Burglars Break In Rural Counties Break Out (Demo)

District Heights residents burglars break in through next door home, Rural counties in MD pushing back against MD gun law

District Heights residents, one is a DC Police Officer, have home burglarized. Thieves broke in through foreclosed home next door.  Rural Maryland Counties standing up against Gov. O’Malley’s Maryland’s Firearm Safety Act of 2013.
WJLA reported, “Jessica Culver and her partner Latonya Elliott thought they were locked up tight, alarm turned on. But they hadn’t counted on criminals busting through their bedroom wall from the neighboring townhouse that’s been mostly vacant and in foreclosure. ‘I’m extremely upset,’ Elliott says.’The bank knew people were in and out. And they didn’t take time to secure the home.’ Elliott  And Elliott knows something about security. She’s a D.C. police officer.
Thousands of dollars worth of electronics and jewelry were stolen. Priceless videos and photos. Even Culver’s daughter’s piggy bank. “I don’t feel secure at all,” Culver says. “When someone doesn’t come through door or window, what do you do?”After ABC7 called the Prince George’s County Dept. of Environmental Resources, a code inspector arrived within two hours.  The inspector said the wall was up to code and it would stop a fire, but declined to speak about whether it would stop someone from breaking into the home next door. The inspector was surprised he doesn’t see this more often. But Officer Elliott’s never seen a crime scene quite like this.  “You never want to think you could be a victim,” Elliott says. The burglars left behind lots of fingerprints. And the biggest TV, which apparently wouldn’t fit through the hole.
Attorney General Gansler is laying down the law to Cecil, Garrett, and Carroll County, where some officials are saying that they will not adopt all of the new gun control law.  From WTOP, Maryland’s Firearm Safety Act of 2013, was passed and signed this year after being championed by Governor Martin O’Malley.  Among other things, the law bans more than 45 different kinds of weapons, puts a 10-bullet limit on magazines and requires new handgun purchasers to be licensed and fingerprinted during a rigorous background check.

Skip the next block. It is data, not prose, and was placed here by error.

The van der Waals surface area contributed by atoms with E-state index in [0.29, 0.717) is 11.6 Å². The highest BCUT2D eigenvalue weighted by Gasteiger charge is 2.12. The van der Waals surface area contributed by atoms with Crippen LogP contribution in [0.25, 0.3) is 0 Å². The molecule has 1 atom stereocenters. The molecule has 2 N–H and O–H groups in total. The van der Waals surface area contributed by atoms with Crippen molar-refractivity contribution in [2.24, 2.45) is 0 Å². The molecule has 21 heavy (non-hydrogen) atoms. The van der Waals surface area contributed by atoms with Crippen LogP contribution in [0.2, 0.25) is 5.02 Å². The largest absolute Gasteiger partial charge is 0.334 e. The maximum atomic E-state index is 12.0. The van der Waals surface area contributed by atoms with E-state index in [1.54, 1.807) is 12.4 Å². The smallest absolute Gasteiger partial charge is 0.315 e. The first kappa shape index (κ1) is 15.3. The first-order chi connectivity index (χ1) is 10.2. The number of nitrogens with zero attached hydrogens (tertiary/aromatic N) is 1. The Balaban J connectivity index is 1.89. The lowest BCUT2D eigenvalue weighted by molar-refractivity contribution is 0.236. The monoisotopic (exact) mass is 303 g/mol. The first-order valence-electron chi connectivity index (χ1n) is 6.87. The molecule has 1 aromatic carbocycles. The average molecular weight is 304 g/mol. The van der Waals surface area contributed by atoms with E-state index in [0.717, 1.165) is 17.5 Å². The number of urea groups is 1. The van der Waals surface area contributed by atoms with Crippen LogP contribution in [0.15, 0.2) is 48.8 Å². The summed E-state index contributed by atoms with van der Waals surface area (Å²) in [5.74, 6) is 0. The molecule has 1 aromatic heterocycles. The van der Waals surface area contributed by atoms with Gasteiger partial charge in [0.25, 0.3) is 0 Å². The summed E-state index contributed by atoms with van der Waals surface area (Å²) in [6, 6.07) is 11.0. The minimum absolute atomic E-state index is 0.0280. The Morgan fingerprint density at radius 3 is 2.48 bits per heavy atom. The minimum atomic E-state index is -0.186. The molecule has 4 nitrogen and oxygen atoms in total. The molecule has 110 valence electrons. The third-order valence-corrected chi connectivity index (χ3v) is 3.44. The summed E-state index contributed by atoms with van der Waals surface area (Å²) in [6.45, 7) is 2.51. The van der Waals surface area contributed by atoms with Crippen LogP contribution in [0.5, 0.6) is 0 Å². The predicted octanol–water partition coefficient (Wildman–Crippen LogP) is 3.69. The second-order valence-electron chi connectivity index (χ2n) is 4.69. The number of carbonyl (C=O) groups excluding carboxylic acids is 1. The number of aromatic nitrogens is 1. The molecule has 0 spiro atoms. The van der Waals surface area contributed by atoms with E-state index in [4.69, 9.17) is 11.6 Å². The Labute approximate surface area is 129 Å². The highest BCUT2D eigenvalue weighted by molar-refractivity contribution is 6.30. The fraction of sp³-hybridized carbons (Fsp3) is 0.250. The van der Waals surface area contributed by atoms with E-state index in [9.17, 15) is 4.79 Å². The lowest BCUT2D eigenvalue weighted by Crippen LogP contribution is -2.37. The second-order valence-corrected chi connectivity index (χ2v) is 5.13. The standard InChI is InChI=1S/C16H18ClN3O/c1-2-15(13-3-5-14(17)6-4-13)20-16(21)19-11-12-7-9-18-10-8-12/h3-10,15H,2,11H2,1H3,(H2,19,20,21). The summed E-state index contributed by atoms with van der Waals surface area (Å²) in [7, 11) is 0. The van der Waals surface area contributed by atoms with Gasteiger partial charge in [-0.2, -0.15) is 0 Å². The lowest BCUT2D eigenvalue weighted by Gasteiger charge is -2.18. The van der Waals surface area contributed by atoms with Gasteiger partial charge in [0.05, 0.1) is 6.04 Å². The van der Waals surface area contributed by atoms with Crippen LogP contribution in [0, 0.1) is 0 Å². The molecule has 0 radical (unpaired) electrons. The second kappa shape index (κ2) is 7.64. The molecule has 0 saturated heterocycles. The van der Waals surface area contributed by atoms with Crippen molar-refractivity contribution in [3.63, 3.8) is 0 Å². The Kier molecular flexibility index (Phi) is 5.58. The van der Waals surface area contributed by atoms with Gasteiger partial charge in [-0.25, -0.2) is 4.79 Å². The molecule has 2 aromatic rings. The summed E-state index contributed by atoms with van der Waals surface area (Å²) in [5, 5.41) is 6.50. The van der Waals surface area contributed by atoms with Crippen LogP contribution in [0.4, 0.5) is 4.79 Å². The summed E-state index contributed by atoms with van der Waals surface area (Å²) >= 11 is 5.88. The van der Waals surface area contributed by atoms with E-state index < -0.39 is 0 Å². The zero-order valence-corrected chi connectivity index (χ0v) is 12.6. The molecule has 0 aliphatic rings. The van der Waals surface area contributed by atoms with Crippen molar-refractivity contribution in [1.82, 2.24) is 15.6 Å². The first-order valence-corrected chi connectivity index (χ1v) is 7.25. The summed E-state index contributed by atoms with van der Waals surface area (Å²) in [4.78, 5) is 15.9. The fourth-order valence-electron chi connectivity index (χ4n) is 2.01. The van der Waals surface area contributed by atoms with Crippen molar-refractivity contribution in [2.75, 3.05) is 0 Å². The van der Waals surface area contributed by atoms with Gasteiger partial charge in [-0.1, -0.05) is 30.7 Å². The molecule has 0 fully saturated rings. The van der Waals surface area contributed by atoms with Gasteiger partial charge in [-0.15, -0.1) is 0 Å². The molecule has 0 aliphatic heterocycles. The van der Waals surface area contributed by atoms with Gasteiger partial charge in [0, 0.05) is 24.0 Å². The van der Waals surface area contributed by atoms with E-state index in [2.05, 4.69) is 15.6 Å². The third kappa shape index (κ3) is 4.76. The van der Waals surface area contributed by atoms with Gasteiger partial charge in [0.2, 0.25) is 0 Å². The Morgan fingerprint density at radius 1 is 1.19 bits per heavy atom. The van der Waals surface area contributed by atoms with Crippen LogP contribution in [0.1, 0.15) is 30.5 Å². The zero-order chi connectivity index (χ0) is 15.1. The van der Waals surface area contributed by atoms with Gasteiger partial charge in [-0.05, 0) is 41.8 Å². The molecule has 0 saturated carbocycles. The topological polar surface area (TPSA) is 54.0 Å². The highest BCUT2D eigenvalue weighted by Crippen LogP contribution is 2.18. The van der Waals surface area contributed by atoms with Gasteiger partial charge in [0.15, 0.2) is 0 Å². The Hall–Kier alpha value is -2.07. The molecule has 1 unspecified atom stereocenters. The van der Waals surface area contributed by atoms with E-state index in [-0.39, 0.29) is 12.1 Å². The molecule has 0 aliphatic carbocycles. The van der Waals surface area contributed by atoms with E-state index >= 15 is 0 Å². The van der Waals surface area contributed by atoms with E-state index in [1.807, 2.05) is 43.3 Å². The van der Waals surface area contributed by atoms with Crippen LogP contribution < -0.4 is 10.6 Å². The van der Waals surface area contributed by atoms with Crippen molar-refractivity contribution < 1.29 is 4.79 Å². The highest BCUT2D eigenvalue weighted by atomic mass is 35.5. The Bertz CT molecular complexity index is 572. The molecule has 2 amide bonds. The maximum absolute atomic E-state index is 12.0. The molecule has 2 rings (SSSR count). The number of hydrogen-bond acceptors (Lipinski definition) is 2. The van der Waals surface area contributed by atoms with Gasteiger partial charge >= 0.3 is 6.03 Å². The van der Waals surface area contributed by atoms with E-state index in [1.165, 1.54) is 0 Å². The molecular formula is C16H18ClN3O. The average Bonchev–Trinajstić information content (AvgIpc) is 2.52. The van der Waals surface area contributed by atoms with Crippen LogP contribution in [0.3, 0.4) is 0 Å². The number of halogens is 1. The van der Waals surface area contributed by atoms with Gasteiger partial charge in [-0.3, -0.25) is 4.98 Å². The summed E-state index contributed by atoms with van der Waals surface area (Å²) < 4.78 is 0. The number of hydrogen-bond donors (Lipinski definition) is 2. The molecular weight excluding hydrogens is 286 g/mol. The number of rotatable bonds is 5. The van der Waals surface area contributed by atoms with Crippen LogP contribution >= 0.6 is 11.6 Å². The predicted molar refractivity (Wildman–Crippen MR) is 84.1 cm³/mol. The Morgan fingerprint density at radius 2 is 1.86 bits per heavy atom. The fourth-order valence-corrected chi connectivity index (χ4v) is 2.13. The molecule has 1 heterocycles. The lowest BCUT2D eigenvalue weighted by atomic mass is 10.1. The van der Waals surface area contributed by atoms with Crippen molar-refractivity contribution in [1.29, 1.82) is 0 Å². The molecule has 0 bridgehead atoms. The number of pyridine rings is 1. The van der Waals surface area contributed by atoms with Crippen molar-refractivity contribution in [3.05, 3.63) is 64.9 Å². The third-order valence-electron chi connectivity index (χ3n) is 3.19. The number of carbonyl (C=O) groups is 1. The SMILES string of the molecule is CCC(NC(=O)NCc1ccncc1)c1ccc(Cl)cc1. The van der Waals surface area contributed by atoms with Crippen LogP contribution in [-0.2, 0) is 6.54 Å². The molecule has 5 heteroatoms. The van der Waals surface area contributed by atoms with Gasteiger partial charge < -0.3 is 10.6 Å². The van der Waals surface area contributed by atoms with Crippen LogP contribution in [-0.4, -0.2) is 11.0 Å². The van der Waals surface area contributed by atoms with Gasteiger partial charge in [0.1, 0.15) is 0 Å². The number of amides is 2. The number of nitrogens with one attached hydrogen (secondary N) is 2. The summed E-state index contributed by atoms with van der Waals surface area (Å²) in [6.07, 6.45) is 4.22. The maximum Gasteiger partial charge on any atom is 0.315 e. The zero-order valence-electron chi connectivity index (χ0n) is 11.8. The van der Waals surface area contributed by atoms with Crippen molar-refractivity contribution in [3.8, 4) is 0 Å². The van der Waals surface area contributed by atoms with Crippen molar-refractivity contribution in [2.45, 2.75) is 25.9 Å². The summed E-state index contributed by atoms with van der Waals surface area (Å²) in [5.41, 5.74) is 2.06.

Lawmakers in both Carroll and Cecil counties have, in recent weeks, adopted resolutions refusing to utilize county resources to enforce provisions in the gun control package.  Cecil officials went so far as to label their jurisdiction a “second amendment sanctuary.”  Garrett County Sheriff Robert Corley also promised this week to enforce provisions only in certain instances. He told county commissioners the law, as it was passed, is unconstitutional.  But their defiance may amount solely to grandstanding, according to the state.  “They may not like what it says ,but it’s clearly the law of the state,” says Maryland Attorney General Doug Gansler.
“They’re not lawyers. They’re not the court and they’re certainly not the Supreme Court,” Gansler says. Gansler added that local sheriffs swore to uphold the Constitution of the United States and the Constitution of Maryland when they took the oath of office.  Major groups opposing the gun control measure are resolute to challenge the law in the courts after it takes effect in October.  A drive to force a referendum on the issue failed last week.



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